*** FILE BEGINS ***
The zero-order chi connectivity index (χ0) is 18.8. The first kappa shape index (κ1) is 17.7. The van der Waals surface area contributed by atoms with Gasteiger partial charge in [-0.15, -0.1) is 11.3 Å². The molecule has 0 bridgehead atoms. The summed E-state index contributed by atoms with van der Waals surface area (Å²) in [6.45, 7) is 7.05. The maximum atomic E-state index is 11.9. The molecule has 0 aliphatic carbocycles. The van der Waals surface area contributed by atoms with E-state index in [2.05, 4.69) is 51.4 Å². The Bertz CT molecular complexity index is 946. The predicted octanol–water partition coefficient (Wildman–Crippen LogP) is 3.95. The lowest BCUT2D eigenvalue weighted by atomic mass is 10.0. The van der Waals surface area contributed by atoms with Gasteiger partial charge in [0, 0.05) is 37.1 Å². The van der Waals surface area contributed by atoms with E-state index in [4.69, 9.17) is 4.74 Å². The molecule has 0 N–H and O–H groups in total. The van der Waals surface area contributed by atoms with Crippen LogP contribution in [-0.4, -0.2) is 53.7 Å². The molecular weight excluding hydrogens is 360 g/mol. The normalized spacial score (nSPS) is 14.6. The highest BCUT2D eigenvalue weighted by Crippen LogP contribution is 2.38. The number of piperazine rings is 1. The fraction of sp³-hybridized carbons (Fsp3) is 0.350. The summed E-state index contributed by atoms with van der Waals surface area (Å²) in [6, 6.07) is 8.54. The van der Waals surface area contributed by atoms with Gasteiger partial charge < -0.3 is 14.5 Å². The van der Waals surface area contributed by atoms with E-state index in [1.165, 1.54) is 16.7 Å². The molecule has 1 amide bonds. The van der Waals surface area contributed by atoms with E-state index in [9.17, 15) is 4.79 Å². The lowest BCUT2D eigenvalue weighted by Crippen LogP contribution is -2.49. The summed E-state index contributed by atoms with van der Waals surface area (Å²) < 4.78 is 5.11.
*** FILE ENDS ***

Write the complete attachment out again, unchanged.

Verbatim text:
The zero-order chi connectivity index (χ0) is 18.8. The first kappa shape index (κ1) is 17.7. The van der Waals surface area contributed by atoms with Gasteiger partial charge in [-0.15, -0.1) is 11.3 Å². The molecule has 0 bridgehead atoms. The summed E-state index contributed by atoms with van der Waals surface area (Å²) in [6.45, 7) is 7.05. The maximum atomic E-state index is 11.9. The molecule has 0 aliphatic carbocycles. The van der Waals surface area contributed by atoms with E-state index in [2.05, 4.69) is 51.4 Å². The Bertz CT molecular complexity index is 946. The predicted octanol–water partition coefficient (Wildman–Crippen LogP) is 3.95. The lowest BCUT2D eigenvalue weighted by atomic mass is 10.0. The van der Waals surface area contributed by atoms with Gasteiger partial charge in [0, 0.05) is 37.1 Å². The van der Waals surface area contributed by atoms with E-state index in [4.69, 9.17) is 4.74 Å². The molecule has 0 N–H and O–H groups in total. The van der Waals surface area contributed by atoms with Crippen LogP contribution in [-0.4, -0.2) is 53.7 Å². The molecular weight excluding hydrogens is 360 g/mol. The normalized spacial score (nSPS) is 14.6. The highest BCUT2D eigenvalue weighted by Crippen LogP contribution is 2.38. The number of piperazine rings is 1. The fraction of sp³-hybridized carbons (Fsp3) is 0.350. The summed E-state index contributed by atoms with van der Waals surface area (Å²) in [6, 6.07) is 8.54. The van der Waals surface area contributed by atoms with Gasteiger partial charge < -0.3 is 14.5 Å². The van der Waals surface area contributed by atoms with E-state index in [1.165, 1.54) is 16.7 Å². The molecule has 1 amide bonds. The van der Waals surface area contributed by atoms with E-state index in [9.17, 15) is 4.79 Å². The lowest BCUT2D eigenvalue weighted by Crippen LogP contribution is -2.49. The summed E-state index contributed by atoms with van der Waals surface area (Å²) < 4.78 is 5.11.